Buffett invests in Goldman Sachs
Warren Buffett, America's most famous investor and one of the world's richest men, said yesterday he would invest $5 billion in Goldman Sachs in a move that could bolster confidence in the financial markets.
Until now, Buffett, who has navigated the stock market with legendary prowess, has largely refrained from investing in the stricken financial industry, saying repeatedly that things could get worse.
Thousands of people on and off Wall Street follow Buffett's moves, so his decision to invest in Goldman immediately heartened investors. After falling nearly 1.5 percent during the day, the Standard & Poor's 500 index erased its loss in after-hours trading on news of the investment.
Buffett's conglomerate, Berkshire Hathaway, unveiled the move only days after Goldman, long the premier investment house on Wall Street, embarked on a radical plan to transform itself into a traditional bank in order to ensure its survival. Goldman, which examined various options over the past week as its shares tumbled and some clients abandoned the firm, said it would sell at least $2.5 billion of common stock to the public.
Since the credit crisis flared more than a year ago, Buffett had stayed his hand even as other investors poured money into ailing American financial companies like Citigroup and Merrill Lynch, only to see their investments wither.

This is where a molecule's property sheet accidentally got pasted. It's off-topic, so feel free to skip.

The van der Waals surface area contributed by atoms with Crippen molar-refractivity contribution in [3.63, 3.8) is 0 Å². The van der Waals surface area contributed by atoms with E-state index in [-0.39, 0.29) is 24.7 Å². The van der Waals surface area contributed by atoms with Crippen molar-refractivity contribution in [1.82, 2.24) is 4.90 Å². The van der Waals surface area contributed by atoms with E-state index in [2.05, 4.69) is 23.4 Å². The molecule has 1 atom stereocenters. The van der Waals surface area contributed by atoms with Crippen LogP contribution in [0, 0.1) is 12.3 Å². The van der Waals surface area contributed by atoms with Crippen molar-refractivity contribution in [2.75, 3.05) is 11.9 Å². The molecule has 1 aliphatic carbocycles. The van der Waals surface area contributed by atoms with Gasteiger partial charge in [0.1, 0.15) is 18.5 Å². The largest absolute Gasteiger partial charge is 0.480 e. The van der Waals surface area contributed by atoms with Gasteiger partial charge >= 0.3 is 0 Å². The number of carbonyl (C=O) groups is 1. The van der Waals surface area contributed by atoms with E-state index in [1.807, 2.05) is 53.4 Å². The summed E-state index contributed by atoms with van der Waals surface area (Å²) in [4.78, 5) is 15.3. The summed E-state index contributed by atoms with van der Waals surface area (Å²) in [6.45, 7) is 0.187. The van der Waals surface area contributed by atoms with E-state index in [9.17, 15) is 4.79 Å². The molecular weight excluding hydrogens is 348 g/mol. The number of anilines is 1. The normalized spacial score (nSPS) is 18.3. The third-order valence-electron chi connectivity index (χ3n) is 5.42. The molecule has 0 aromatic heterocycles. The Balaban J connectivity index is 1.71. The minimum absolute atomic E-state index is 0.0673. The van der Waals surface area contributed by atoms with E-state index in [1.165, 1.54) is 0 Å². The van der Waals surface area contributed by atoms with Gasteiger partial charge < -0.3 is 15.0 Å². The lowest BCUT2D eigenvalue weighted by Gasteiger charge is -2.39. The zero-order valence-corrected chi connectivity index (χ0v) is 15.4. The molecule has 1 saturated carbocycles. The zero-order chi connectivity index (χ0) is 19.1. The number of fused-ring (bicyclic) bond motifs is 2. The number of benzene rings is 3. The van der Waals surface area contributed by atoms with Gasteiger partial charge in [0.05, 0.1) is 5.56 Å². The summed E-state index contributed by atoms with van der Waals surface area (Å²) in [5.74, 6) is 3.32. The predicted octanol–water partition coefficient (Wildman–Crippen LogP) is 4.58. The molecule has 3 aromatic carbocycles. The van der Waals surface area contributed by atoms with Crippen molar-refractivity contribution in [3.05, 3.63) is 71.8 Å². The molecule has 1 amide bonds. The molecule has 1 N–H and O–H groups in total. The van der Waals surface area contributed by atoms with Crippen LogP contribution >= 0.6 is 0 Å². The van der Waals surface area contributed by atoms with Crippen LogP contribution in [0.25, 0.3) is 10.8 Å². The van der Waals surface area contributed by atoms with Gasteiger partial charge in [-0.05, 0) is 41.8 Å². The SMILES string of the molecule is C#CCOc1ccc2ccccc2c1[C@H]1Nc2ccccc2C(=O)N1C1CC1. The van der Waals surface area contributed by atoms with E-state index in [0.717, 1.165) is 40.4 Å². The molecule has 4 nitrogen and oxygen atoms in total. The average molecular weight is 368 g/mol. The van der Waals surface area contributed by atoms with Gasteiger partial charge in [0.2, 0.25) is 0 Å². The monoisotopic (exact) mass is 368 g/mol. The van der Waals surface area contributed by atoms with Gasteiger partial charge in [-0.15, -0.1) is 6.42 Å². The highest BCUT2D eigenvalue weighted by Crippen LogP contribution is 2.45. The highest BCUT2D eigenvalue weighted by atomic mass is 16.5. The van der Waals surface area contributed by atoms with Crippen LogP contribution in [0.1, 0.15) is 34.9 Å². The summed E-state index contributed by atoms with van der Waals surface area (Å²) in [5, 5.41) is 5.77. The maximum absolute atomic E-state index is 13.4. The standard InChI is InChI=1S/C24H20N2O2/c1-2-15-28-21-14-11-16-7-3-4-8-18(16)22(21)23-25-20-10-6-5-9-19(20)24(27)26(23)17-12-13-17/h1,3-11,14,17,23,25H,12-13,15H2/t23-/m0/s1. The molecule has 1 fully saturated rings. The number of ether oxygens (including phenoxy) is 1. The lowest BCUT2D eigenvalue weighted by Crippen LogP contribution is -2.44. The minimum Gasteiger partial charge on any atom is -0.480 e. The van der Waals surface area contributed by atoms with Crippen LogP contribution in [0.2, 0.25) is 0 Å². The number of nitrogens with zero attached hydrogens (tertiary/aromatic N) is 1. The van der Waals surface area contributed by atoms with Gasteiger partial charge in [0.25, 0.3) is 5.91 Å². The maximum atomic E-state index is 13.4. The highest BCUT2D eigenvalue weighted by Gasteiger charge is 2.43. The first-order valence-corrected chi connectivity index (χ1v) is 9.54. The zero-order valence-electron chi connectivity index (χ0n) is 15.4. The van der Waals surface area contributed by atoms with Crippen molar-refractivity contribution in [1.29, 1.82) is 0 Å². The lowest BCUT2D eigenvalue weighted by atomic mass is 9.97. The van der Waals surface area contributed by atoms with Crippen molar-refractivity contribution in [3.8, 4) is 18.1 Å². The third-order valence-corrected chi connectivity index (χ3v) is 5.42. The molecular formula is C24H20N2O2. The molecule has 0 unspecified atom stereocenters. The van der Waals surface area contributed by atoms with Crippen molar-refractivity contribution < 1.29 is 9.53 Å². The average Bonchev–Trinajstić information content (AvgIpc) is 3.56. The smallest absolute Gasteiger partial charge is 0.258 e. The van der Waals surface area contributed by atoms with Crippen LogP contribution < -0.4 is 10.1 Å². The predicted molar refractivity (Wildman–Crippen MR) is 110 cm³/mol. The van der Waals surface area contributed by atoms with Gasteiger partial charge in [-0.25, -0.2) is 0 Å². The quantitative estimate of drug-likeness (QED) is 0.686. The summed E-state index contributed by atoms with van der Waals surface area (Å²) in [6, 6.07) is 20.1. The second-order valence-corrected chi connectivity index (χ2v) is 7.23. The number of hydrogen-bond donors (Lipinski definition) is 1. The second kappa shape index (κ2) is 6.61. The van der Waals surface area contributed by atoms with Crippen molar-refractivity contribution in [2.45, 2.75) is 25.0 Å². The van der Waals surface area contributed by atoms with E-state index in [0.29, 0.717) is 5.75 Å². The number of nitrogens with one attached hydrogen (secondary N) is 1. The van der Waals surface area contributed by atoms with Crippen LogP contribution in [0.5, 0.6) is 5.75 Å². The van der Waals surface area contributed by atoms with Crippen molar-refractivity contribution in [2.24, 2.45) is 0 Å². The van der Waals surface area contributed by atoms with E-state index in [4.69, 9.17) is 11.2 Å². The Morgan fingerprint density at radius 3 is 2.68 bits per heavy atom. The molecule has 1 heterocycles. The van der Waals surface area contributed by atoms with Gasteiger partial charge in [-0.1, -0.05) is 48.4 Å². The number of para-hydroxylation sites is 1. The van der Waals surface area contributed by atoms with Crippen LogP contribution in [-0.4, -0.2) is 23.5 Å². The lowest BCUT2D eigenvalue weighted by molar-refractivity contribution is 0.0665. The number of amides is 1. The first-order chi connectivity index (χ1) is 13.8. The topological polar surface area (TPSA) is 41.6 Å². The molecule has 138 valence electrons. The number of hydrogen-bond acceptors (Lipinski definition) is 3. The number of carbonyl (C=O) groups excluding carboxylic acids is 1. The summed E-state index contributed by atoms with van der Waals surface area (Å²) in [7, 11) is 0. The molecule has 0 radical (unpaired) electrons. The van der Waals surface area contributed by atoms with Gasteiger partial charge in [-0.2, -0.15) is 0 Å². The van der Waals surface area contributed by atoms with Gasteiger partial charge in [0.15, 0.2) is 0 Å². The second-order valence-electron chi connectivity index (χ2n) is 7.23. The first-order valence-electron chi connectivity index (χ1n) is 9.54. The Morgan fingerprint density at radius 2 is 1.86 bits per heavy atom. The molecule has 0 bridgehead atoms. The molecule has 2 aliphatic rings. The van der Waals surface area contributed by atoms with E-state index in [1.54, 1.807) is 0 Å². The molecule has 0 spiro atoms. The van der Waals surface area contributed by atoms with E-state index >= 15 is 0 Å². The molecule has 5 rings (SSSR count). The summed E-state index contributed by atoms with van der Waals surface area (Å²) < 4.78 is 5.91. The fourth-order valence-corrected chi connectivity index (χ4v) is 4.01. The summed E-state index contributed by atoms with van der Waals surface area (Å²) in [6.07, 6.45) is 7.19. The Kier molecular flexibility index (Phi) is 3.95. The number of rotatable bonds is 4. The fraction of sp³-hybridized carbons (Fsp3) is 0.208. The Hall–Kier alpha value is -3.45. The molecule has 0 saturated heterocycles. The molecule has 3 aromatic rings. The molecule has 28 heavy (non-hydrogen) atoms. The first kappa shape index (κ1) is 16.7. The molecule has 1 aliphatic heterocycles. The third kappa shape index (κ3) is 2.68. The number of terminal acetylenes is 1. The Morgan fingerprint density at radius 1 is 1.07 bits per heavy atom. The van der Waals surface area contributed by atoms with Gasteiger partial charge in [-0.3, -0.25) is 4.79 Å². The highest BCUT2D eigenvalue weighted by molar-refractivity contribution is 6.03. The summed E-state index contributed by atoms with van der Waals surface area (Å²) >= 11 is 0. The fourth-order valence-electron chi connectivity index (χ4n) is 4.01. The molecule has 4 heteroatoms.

Such wariness is a hallmark of Buffett's investing style, and many on Wall Street have wondered when he might jump in.
Buffett, in the statement, called Goldman Sachs an exceptional institution.
"It has an unrivaled global franchise," Buffett said, "a proven and deep management team and the intellectual and financial capital to continue its track record of outperformance."
Berkshire Hathaway will receive perpetual preferred shares in Goldman, which will pay a 10 percent annual dividend, or $500 million a year.
Those dividends take precedence over other payments to common shareholders. Goldman has the right to buy back the shares at any time for a premium of 10 percent.
Berkshire Hathaway will receive warrants to buy $5 billion in common stock at a strike price of $115 a share, which are exercisable at any time in a five-year period. Those warrants are already in the money: Goldman shares closed yesterday at $125.05, up $4.27, and rose to $133 after hours.
Also yesterday, the FBI said it is investigating four major US financial institutions whose collapse helped trigger a $700 billion bailout plan by the Bush administration.
Two law enforcement officials yesterday said the FBI is looking at potential fraud by mortgage finance giants Fannie Mae and Freddie Mac and insurer American International Group Inc. , A senior law enforcement official said Lehman Brothers Holdings Inc. also is under investigation.
The inquiries will focus on the institutions and the individuals that ran them, the senior law enforcement official said.
Over the past year, as the housing market cratered, the FBI has opened a wide-ranging probe of companies across the financial services industry, from mortgage lenders to investment banks that bundle home loans into securities that are sold to investors. FBI director Robert Mueller has previously said the bureau's hunt for culprits in the nation's subprime mortgage crisis focused on accounting fraud, insider trading, and failure to disclose the value of mortgage-related securities and other investments.
Officials said the new inquiries bring to 26 the number of corporate lenders under investigation over the past year.
Spokesmen for AIG, Fannie Mae, and Freddie Mac did not immediately return calls for comment. A Lehman spokesman did not have an immediate comment.
Material from the Associated Press was used in this report.